Photo/IllutrationNorth Korean leader Kim Jong Un, left, and Chinese President Xi Jinping smile at a meeting in Dalian, China, in May. (From the Rodong Sinmun’s website)

BEIJING--China provided the impetus for the halt of U.S.-South Korean joint military drills, which U.S. President Donald Trump proposed following his summit with North Korean leader Kim Jong Un earlier this month.

When Chinese President Xi Jinping met with Kim in Dalian, China, on May 7-8, he prodded him to call on Washington to suspend military exercises with Seoul, according to Chinese diplomatic sources.

At the meeting, Kim told Xi that he was ready to release three U.S. citizens who had been detained by North Korea.

Xi supported their release, saying that making the first move would put Pyongyang at an advantage in light of the principle of rewarding an action with an action, according to the sources.

And Xi suggested that Kim should call for the suspension of military exercises between the United States and South Korea in return.

The day after Kim returned to North Korea, the U.S. detainees were released.

Kim also had North Korea's key nuclear testing site dismantled before an international troupe of reporters on May 24, ahead of the June 12 summit with Trump, signaling his nation's move toward denuclearization.

“Our top priority is securing the long-term survival of North Korea’s regime, and it was not on our mind (before the talks with Kim and Xi in Dalian) to demand a halt to U.S.-South Korean military maneuvers,” according to a North Korean source in Beijing.

But Kim called for the suspension of military drills that cast North Korea as the enemy at his meeting with Trump, North Korea’s state-run Korean Central News Agency reported.

In reply, the U.S. president broached his plans to end the joint military exercises at a news conference after the summit, saying it was not appropriate to negotiate while staging "war games."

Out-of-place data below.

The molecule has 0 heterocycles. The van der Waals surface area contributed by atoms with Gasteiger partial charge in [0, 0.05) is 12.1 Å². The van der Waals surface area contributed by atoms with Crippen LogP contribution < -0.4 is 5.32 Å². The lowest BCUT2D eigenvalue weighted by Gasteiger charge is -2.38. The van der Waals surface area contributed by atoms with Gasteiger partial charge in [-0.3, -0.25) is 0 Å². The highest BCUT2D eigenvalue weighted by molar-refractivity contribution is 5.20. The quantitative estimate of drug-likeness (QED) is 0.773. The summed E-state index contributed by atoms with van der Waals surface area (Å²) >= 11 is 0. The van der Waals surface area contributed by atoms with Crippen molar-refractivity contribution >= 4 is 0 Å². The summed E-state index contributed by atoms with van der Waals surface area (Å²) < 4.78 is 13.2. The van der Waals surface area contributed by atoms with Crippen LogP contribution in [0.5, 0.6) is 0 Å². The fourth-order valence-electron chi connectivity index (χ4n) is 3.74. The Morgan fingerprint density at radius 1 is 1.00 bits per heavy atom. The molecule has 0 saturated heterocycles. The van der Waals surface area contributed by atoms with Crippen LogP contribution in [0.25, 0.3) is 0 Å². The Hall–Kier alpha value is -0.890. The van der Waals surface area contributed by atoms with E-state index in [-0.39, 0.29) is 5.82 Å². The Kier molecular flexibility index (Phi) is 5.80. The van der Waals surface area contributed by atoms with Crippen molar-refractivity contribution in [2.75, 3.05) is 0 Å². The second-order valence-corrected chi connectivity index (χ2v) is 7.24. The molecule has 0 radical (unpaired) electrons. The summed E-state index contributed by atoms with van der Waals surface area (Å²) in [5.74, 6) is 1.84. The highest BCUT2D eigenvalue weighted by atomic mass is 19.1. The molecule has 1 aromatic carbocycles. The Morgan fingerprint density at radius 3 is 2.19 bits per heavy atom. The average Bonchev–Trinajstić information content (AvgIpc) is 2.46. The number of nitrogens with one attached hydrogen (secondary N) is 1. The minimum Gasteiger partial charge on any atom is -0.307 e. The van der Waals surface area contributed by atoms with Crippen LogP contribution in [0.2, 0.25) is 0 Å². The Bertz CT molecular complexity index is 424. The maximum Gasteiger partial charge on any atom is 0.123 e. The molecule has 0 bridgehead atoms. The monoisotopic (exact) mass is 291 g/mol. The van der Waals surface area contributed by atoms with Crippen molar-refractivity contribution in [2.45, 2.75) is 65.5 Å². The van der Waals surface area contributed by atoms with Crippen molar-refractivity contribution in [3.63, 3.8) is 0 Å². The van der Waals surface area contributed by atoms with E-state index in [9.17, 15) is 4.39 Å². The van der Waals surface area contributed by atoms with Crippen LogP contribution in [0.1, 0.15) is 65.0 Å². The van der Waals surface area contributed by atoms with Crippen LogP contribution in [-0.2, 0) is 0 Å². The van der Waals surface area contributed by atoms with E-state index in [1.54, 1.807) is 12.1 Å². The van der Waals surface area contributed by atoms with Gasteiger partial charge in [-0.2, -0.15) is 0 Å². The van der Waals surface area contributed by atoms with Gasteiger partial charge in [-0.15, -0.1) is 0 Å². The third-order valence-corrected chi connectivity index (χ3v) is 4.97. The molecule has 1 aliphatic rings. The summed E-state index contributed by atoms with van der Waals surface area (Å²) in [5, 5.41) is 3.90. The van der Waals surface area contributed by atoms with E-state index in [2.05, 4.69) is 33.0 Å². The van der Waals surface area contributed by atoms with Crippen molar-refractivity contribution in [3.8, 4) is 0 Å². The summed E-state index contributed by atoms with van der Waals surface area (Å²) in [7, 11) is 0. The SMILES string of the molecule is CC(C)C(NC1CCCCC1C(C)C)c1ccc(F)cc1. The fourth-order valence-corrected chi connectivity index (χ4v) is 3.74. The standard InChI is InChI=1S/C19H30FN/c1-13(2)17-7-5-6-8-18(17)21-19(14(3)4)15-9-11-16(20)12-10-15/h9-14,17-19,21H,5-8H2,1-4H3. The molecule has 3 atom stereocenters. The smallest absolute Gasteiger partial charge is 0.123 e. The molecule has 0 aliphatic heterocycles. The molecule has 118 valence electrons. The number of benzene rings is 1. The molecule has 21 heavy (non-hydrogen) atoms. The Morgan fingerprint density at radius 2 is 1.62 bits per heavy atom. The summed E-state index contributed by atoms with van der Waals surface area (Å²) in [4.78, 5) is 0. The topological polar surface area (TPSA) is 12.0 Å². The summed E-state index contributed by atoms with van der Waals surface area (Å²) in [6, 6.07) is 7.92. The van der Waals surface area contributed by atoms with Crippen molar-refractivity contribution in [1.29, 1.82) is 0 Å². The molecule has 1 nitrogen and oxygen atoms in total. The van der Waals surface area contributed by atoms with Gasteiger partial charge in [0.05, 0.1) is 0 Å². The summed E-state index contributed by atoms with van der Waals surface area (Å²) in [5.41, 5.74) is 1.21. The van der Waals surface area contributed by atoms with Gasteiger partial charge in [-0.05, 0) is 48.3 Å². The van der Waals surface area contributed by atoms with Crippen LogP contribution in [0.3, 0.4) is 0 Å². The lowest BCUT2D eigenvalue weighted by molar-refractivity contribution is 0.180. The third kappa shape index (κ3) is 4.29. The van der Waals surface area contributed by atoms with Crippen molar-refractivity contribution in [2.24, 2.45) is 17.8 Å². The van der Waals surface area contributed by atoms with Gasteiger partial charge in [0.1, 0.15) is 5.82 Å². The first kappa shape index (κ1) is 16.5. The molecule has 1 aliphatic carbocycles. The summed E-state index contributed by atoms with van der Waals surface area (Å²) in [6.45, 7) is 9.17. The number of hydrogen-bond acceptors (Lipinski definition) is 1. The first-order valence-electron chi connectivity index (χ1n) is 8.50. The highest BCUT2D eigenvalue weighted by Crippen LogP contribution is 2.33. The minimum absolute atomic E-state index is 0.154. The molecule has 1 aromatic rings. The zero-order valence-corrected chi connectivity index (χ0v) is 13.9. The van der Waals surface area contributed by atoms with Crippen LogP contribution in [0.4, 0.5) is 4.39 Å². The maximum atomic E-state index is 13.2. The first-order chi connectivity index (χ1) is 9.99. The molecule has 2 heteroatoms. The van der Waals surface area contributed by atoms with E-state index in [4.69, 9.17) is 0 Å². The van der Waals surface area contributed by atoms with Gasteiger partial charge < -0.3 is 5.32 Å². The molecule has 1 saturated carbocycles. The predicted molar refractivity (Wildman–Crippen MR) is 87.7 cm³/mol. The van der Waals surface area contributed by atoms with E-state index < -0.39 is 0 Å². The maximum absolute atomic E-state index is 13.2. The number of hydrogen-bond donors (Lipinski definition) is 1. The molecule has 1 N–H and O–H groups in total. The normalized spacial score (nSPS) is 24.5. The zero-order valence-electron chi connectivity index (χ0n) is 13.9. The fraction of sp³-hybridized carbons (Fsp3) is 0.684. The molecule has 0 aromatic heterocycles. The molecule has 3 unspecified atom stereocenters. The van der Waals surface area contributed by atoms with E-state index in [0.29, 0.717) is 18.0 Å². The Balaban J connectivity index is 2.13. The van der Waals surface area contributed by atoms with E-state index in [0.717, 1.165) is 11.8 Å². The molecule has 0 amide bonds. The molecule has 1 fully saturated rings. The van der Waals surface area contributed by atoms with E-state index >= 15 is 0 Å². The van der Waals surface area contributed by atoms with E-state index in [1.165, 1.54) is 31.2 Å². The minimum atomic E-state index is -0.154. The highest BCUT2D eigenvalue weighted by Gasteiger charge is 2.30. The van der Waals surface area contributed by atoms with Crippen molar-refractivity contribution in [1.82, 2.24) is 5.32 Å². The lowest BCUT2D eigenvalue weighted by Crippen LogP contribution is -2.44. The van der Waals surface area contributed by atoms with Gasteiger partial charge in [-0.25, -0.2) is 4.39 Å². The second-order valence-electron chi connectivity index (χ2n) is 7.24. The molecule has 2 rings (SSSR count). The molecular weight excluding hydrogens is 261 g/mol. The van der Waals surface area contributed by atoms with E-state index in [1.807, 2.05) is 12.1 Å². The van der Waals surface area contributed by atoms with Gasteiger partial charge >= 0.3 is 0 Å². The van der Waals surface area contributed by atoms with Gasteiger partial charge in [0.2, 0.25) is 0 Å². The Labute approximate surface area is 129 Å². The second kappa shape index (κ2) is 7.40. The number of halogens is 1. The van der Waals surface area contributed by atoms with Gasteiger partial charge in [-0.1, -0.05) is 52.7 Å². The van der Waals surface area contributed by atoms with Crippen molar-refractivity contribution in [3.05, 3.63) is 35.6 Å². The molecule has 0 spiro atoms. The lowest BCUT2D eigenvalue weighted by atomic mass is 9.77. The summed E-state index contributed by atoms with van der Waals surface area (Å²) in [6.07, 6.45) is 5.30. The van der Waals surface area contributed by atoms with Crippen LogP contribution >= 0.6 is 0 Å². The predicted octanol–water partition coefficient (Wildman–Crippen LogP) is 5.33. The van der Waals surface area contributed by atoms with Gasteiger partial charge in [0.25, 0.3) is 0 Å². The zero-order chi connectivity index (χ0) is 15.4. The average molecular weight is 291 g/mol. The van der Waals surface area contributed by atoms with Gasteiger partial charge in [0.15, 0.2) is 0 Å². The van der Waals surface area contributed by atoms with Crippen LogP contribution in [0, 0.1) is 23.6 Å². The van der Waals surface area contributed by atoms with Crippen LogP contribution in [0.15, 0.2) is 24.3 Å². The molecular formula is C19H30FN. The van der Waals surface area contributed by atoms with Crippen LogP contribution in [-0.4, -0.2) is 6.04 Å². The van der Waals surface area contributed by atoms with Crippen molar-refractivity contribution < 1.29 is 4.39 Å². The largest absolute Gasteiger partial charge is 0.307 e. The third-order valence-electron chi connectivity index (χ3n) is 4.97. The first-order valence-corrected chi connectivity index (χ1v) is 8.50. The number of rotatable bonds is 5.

The president also called them “tremendously expensive.”

With Trump’s abrupt about-face, his administration appears to be acquiescing to North Korea’s request.

Harry B. Harris Jr., the former commander of the U.S. Pacific Command, who was nominated as an ambassador to South Korea by Trump, said at a recent nomination hearing that large-scale exercises should be suspended temporarily, although he was previously reported to have opposed suspending them.

The joint military training has long been a considerable security concern for China.

With tensions in East Asia escalating with Pyongyang’s nuclear and missile tests, Beijing has pressed for a simultaneous halt to North Korea’s nuclear program and military maneuvers between the United States and South Korea since March last year.

China also was staunchly opposed to the U.S. military’s deployment of the Terminal High-Altitude Area Defense (THAAD) system in South Korea, which is designed to shoot down ballistic missiles.

China appears to be repeating calls for stability on the Korean Peninsula and trying to sway the U.S.-N. Korea talks with the intention of reducing the influence and the threat of the U.S. military on the Korean Peninsula.